An estimated 5% of American children 18 years of age and younger suffer from hearing loss.*
If you suspect your child has hearing issues, come visit one of our experienced audiologists to conduct a hearing evaluation as soon as possible. If untreated, hearing conditions can affect school performance, future learning and behavior. Infants and children are developing skills that will serve them their entire lives. If spotted early enough, both conductive and sensorineural hearing loss may be treated before long-term impact on communication and learning skills occurs.
After reviewing your child's audiometric test results and medical history, an audiologist or ear, nose, and throat specialist (ENT) can determine the best course of action. Most conductive hearing losses may be addressed with medical or surgical treatments. Although most sensorineural hearing losses are irreversible, hearing aids, FM systems and other alternative communication devices can help most children compensate.**
The ear goes through a number of changes before it's fully developed. While many models that fit entirely inside the ear (ITE) are available, we generally recommend behind-the-ear (BTE) models for children because ITE models won’t continue to fit properly as the ear grows. In addition, most BTEs can be used with specialized amplification systems at schools, while the ITE models cannot. Sometimes, children say they’d prefer a less visible aid, but many times an ITE isn't a practical option. The goal should be to get the most effective hearing aid for your child.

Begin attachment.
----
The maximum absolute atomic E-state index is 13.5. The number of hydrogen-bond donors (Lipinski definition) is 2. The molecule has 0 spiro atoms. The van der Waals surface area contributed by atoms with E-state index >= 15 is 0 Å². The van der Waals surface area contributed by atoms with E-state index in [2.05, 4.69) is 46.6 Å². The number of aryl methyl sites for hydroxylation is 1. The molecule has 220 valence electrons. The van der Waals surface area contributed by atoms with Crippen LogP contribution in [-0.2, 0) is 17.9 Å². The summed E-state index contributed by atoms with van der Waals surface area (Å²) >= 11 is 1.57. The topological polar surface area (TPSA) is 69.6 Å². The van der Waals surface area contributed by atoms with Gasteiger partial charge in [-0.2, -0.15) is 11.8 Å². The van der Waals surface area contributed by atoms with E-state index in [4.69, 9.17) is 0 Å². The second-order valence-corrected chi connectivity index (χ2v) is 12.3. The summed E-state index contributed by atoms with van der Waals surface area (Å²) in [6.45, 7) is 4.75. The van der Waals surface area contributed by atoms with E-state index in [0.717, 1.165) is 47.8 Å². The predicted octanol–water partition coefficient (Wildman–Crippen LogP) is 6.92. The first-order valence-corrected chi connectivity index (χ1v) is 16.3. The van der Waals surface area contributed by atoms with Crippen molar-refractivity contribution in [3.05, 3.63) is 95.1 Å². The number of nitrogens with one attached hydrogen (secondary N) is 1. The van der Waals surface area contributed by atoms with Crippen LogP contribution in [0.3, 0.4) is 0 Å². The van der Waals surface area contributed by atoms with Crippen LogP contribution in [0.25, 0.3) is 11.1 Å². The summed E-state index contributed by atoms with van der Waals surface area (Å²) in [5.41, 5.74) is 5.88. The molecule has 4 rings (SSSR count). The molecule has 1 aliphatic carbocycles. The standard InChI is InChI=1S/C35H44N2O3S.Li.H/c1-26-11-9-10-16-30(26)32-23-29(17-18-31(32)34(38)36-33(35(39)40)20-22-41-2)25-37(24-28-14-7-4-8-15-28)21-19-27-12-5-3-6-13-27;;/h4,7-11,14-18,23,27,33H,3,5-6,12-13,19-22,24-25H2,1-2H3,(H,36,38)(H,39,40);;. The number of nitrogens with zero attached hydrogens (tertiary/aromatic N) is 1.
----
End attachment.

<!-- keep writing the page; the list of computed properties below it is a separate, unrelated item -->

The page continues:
Children learn reading, writing and math by listening to their teachers and participating in class. That’s why hearing is especially important during the early years. Hearing issues may have an impact on a child's ability to focus on the teacher, and children with even a mild hearing loss can miss up to 50% of what’s said in the classroom.
* Source: American Speech-Language Hearing Association
** Hearing aids do not restore natural hearing. Individual experiences vary depending on the severity of hearing loss, accuracy of evaluation, proper fit, and ability to adapt to amplification.